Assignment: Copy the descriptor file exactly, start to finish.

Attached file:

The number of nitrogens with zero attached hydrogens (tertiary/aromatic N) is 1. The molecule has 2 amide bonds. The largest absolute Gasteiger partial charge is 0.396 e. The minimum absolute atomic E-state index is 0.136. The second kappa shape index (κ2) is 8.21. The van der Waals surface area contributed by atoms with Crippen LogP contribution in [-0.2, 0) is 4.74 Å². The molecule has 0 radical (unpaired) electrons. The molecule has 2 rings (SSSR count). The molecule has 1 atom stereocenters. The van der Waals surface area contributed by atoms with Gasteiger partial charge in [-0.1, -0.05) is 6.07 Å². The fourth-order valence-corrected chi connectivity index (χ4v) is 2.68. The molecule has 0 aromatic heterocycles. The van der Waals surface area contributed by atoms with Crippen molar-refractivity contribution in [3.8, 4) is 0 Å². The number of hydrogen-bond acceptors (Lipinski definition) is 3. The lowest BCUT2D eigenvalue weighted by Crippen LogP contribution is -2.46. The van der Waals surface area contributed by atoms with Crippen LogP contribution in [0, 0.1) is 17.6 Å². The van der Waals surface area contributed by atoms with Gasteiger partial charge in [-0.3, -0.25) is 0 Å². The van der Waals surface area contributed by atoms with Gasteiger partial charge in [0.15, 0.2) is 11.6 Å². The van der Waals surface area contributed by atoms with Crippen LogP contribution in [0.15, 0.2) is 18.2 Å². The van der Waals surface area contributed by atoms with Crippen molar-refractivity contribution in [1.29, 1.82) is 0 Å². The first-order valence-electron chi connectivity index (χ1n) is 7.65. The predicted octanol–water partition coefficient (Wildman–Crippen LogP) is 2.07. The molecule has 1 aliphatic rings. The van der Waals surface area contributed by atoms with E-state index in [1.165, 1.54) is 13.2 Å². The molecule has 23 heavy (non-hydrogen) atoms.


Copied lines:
The number of nitrogens with zero attached hydrogens (tertiary/aromatic N) is 1. The molecule has 2 amide bonds. The largest absolute Gasteiger partial charge is 0.396 e. The minimum absolute atomic E-state index is 0.136. The second kappa shape index (κ2) is 8.21. The van der Waals surface area contributed by atoms with Crippen LogP contribution in [-0.2, 0) is 4.74 Å². The molecule has 0 radical (unpaired) electrons. The molecule has 2 rings (SSSR count). The molecule has 1 atom stereocenters. The van der Waals surface area contributed by atoms with Gasteiger partial charge in [-0.1, -0.05) is 6.07 Å². The fourth-order valence-corrected chi connectivity index (χ4v) is 2.68. The molecule has 0 aromatic heterocycles. The van der Waals surface area contributed by atoms with Crippen molar-refractivity contribution in [3.8, 4) is 0 Å². The number of hydrogen-bond acceptors (Lipinski definition) is 3. The lowest BCUT2D eigenvalue weighted by Crippen LogP contribution is -2.46. The van der Waals surface area contributed by atoms with Crippen LogP contribution in [0, 0.1) is 17.6 Å². The van der Waals surface area contributed by atoms with Gasteiger partial charge in [-0.3, -0.25) is 0 Å². The van der Waals surface area contributed by atoms with Gasteiger partial charge in [0.15, 0.2) is 11.6 Å². The van der Waals surface area contributed by atoms with Crippen LogP contribution in [0.15, 0.2) is 18.2 Å². The van der Waals surface area contributed by atoms with Crippen molar-refractivity contribution in [1.29, 1.82) is 0 Å². The first-order valence-electron chi connectivity index (χ1n) is 7.65. The predicted octanol–water partition coefficient (Wildman–Crippen LogP) is 2.07. The molecule has 1 aliphatic rings. The van der Waals surface area contributed by atoms with E-state index in [1.165, 1.54) is 13.2 Å². The molecule has 23 heavy (non-hydrogen) atoms.